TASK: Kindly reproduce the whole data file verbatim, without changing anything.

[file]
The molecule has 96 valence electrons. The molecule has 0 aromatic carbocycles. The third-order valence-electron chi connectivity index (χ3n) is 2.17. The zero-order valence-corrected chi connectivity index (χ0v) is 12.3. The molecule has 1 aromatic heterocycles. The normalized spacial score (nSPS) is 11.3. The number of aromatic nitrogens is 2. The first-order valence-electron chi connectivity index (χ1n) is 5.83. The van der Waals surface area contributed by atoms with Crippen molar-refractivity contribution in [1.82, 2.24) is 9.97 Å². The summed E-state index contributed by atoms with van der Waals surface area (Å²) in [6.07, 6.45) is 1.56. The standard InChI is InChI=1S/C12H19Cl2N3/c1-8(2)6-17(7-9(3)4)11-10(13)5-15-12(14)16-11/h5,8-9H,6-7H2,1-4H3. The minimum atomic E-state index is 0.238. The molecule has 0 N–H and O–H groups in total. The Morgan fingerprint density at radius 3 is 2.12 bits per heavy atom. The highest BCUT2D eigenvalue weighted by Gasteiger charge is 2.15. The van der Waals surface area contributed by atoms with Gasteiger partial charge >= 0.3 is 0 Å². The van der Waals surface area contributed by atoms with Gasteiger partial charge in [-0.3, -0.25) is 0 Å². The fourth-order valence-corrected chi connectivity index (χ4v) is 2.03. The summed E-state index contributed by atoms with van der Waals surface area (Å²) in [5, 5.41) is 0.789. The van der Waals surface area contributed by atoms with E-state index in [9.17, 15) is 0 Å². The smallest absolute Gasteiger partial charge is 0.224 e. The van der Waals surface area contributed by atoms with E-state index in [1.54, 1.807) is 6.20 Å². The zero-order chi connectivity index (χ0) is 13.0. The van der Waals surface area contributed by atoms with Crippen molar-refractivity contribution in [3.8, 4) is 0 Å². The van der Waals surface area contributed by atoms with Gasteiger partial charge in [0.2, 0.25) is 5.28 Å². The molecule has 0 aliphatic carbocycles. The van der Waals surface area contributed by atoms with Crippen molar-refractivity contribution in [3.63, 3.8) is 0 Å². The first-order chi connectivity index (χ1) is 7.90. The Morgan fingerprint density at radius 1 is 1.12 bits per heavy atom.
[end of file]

The molecule has 96 valence electrons. The molecule has 0 aromatic carbocycles. The third-order valence-electron chi connectivity index (χ3n) is 2.17. The zero-order valence-corrected chi connectivity index (χ0v) is 12.3. The molecule has 1 aromatic heterocycles. The normalized spacial score (nSPS) is 11.3. The number of aromatic nitrogens is 2. The first-order valence-electron chi connectivity index (χ1n) is 5.83. The van der Waals surface area contributed by atoms with Crippen molar-refractivity contribution in [1.82, 2.24) is 9.97 Å². The summed E-state index contributed by atoms with van der Waals surface area (Å²) in [6.07, 6.45) is 1.56. The standard InChI is InChI=1S/C12H19Cl2N3/c1-8(2)6-17(7-9(3)4)11-10(13)5-15-12(14)16-11/h5,8-9H,6-7H2,1-4H3. The minimum atomic E-state index is 0.238. The molecule has 0 N–H and O–H groups in total. The Morgan fingerprint density at radius 3 is 2.12 bits per heavy atom. The highest BCUT2D eigenvalue weighted by Gasteiger charge is 2.15. The van der Waals surface area contributed by atoms with Gasteiger partial charge >= 0.3 is 0 Å². The van der Waals surface area contributed by atoms with Gasteiger partial charge in [-0.3, -0.25) is 0 Å². The fourth-order valence-corrected chi connectivity index (χ4v) is 2.03. The summed E-state index contributed by atoms with van der Waals surface area (Å²) in [5, 5.41) is 0.789. The van der Waals surface area contributed by atoms with E-state index in [9.17, 15) is 0 Å². The smallest absolute Gasteiger partial charge is 0.224 e. The van der Waals surface area contributed by atoms with E-state index in [1.54, 1.807) is 6.20 Å². The zero-order chi connectivity index (χ0) is 13.0. The van der Waals surface area contributed by atoms with Crippen molar-refractivity contribution in [3.8, 4) is 0 Å². The van der Waals surface area contributed by atoms with Gasteiger partial charge in [0.2, 0.25) is 5.28 Å². The molecule has 0 aliphatic carbocycles. The van der Waals surface area contributed by atoms with Crippen molar-refractivity contribution in [3.63, 3.8) is 0 Å². The first-order chi connectivity index (χ1) is 7.90. The Morgan fingerprint density at radius 1 is 1.12 bits per heavy atom.